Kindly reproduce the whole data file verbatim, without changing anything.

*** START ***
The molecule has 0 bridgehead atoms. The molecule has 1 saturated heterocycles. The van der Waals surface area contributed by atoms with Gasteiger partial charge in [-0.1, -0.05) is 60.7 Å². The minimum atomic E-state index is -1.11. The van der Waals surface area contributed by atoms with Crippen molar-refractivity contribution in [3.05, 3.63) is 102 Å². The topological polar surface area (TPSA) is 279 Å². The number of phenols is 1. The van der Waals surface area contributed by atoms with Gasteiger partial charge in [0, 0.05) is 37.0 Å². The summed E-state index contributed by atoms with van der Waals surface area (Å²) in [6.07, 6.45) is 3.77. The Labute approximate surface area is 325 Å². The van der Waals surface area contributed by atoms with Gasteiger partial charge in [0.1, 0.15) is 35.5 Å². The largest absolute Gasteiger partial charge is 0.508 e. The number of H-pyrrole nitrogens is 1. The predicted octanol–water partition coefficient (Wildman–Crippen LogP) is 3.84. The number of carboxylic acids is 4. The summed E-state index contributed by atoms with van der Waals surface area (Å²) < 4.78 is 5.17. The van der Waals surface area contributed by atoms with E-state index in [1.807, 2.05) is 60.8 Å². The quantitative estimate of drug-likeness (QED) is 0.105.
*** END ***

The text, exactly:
The molecule has 0 bridgehead atoms. The molecule has 1 saturated heterocycles. The van der Waals surface area contributed by atoms with Gasteiger partial charge in [-0.1, -0.05) is 60.7 Å². The minimum atomic E-state index is -1.11. The van der Waals surface area contributed by atoms with Crippen molar-refractivity contribution in [3.05, 3.63) is 102 Å². The topological polar surface area (TPSA) is 279 Å². The number of phenols is 1. The van der Waals surface area contributed by atoms with Gasteiger partial charge in [0, 0.05) is 37.0 Å². The summed E-state index contributed by atoms with van der Waals surface area (Å²) in [6.07, 6.45) is 3.77. The Labute approximate surface area is 325 Å². The van der Waals surface area contributed by atoms with Gasteiger partial charge in [0.1, 0.15) is 35.5 Å². The largest absolute Gasteiger partial charge is 0.508 e. The number of H-pyrrole nitrogens is 1. The predicted octanol–water partition coefficient (Wildman–Crippen LogP) is 3.84. The number of carboxylic acids is 4. The summed E-state index contributed by atoms with van der Waals surface area (Å²) < 4.78 is 5.17. The van der Waals surface area contributed by atoms with E-state index in [1.807, 2.05) is 60.8 Å². The quantitative estimate of drug-likeness (QED) is 0.105.